This morning I awoke at 7:30 and jumped in the shower. I was awake, cleaned, and dressed before 8 o'clock so I could catch security this time.
While it is not quite the arctic mess that Oklahoma has become of late, winter has finally found its way to Shanghai. It is cold. And miserable. I'm from Oklahoma and I lived in Indiana and France so it isn't that I'm not adjusted to cold weather. I'm just used to it being outside.
Earlier I showed pictures of our air conditioning units (sorry I'd link to them, but it is too problematic with the firewall and all.) We have three wall units (one in the living room, and one in each of the two bedrooms.) They work pretty much like window AC units, and they also work as heaters.
Our apartment is pretty big, but it is also drafty. The units work ok, but they don't put out enough to heat the whole place. I typically run the one in the living room, and keep all the other doors shut. This works pretty good except when the unit decides to blow cold air instead of hot.
Honestly I only have a slight idea how to work out heater. All the buttons are in Chinese. We have a mini english guide, but it doesn't say much. And it is only for the one in the living room, for the one in the bedroom we have no guide at all. Mainly I hit buttons and wait for warm air. And it does shoot warm air most of the time, except when it pushes cold air.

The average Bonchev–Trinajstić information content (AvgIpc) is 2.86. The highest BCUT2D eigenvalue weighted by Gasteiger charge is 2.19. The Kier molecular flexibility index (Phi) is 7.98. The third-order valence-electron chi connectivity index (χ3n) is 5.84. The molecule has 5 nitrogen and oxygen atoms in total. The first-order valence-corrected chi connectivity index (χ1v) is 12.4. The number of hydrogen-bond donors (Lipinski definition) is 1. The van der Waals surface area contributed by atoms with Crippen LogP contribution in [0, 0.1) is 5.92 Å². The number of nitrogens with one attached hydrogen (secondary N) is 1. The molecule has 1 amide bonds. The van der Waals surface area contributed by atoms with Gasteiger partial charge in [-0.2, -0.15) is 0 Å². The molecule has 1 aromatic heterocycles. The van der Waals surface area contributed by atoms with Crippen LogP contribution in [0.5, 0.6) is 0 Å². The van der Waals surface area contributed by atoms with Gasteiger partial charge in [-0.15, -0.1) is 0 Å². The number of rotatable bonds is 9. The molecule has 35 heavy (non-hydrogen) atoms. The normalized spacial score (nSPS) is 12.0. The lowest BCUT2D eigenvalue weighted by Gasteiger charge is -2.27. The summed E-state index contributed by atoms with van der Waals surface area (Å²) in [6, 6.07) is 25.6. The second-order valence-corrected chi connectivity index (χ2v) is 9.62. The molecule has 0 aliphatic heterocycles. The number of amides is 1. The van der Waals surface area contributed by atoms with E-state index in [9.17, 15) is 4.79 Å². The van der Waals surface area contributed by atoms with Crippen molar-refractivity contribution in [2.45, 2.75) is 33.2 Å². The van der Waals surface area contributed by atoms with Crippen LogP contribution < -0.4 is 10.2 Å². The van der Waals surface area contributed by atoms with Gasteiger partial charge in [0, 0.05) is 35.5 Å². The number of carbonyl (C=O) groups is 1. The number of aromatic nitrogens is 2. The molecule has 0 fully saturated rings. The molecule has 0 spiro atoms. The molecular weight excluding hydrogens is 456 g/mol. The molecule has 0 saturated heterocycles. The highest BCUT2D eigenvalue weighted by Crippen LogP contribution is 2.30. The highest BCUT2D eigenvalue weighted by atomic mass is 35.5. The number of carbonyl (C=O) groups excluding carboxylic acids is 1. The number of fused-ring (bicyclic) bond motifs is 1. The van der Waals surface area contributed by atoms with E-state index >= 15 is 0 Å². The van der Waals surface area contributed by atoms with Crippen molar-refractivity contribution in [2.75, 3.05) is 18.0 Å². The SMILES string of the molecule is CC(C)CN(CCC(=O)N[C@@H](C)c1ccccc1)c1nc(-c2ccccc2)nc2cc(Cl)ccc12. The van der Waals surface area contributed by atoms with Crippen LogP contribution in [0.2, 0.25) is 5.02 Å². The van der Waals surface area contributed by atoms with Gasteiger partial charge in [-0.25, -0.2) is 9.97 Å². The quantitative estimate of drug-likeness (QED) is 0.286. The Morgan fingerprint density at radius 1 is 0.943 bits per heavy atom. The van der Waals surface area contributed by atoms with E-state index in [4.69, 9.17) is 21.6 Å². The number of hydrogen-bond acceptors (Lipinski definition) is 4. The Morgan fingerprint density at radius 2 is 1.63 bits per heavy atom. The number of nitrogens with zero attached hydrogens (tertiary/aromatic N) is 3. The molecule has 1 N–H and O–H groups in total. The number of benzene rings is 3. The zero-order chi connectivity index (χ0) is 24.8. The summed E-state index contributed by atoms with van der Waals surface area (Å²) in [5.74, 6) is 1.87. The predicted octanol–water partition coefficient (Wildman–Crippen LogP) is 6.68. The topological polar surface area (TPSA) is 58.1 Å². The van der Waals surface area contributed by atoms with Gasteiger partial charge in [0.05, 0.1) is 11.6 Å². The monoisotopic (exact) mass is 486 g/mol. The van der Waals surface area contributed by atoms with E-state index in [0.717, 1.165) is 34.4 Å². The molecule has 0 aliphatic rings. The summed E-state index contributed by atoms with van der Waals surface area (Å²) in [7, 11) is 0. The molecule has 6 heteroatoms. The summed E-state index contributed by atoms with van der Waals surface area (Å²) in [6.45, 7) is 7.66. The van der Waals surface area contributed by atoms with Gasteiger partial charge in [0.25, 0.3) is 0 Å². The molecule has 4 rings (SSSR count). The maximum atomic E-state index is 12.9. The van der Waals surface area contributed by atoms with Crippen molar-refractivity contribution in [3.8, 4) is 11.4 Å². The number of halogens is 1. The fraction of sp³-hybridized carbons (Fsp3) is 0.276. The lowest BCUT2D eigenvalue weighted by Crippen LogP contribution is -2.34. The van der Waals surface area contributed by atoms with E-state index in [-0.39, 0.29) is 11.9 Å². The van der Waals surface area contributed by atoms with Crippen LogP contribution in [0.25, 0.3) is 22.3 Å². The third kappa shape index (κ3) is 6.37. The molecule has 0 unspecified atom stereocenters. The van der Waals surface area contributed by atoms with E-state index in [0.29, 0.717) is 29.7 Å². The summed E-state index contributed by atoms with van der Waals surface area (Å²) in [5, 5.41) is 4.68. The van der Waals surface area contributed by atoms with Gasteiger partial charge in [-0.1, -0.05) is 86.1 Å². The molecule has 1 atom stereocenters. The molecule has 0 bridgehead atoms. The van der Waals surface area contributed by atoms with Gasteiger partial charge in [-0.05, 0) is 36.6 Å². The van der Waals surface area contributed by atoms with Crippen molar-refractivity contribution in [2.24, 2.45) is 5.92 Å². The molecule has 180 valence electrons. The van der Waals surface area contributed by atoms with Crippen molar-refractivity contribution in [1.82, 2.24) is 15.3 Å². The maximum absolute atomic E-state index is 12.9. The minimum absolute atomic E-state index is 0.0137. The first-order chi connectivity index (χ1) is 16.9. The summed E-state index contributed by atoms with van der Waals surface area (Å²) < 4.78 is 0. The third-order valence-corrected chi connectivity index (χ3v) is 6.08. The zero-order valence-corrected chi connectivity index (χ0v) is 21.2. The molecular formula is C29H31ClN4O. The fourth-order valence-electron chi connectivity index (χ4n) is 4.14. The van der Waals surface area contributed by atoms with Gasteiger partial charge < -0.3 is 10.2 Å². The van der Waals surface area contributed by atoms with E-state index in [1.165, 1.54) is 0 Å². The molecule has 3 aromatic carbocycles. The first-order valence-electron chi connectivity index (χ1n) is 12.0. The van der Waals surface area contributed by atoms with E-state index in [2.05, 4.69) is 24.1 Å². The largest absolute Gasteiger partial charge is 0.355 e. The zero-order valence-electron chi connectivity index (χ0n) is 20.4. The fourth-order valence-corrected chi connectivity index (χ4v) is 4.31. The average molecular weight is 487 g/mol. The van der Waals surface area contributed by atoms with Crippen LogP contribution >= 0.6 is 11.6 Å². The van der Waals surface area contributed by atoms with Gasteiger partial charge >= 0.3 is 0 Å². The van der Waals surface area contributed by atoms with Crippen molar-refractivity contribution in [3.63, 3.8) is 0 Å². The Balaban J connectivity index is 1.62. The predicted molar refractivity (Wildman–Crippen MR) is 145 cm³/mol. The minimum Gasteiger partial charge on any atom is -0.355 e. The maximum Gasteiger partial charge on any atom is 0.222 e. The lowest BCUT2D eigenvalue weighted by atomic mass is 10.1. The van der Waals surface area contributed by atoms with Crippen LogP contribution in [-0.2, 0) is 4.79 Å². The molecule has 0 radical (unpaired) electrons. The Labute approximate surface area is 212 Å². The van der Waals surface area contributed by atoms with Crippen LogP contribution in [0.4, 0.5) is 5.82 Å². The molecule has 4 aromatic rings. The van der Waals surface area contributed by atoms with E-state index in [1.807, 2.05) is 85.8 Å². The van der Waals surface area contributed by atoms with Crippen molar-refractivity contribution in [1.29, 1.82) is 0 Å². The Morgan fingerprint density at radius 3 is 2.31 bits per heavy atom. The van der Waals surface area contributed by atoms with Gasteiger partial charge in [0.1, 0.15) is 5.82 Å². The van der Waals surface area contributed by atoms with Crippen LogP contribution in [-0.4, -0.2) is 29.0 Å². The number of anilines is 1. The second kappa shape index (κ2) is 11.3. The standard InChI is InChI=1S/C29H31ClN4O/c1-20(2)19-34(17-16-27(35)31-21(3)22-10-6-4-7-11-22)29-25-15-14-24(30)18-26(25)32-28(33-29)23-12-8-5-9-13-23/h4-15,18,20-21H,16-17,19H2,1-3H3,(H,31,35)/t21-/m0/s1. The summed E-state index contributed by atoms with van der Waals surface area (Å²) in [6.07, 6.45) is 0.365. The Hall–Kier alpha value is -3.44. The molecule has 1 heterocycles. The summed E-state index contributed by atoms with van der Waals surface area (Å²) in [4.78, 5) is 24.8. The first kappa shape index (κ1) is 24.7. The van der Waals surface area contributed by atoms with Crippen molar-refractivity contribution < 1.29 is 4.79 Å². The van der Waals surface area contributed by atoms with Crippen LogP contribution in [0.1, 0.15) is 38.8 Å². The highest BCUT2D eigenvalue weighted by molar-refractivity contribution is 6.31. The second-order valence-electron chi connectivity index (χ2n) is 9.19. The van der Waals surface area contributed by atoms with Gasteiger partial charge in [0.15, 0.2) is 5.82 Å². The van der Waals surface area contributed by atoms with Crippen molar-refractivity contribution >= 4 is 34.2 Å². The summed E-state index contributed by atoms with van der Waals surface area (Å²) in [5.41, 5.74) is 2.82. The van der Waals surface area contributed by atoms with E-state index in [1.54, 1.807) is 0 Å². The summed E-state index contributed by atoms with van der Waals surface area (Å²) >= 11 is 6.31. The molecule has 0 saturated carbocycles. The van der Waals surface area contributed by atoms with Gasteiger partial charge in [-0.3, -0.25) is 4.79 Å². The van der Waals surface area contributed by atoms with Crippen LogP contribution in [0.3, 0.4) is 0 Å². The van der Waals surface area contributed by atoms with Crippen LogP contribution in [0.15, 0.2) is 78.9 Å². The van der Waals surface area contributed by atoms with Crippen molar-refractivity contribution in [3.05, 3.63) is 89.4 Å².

The only thing I can think of is that I have it set on some automatic setting. When the temperature is below a certain degree it heats, but when the temperature is above that level (and I'm pretty such it is only above that level 2 centimeters away from the unit) we get cold air.
Which means the room suddenly turns really cold very randomly. Of course all the other rooms are freezing cold. The kitchen with no unit at all, and an outside door that barely shuts, is always cold. The bathroom remains an ice burg. And a wet ice burg at that. There is moisture always in that room and it keeps my towels in a perpetual moist state.
I'm currently in my flannel pajamas, my fluffy slippers and a knit hat. A tobaggon if you will. Because I'm cold.
Speaking of clothes, I told you that I bought a washing machine the other week. I love it and am happy with it. We don't have a dryer though. This wasn't a problem when the sun shined and I could dry my clothes outside. But now that it is cold and damp things aren't so good. Clothes take two or three days to dry. And as we only have one drying contraption, the dirties are piling up.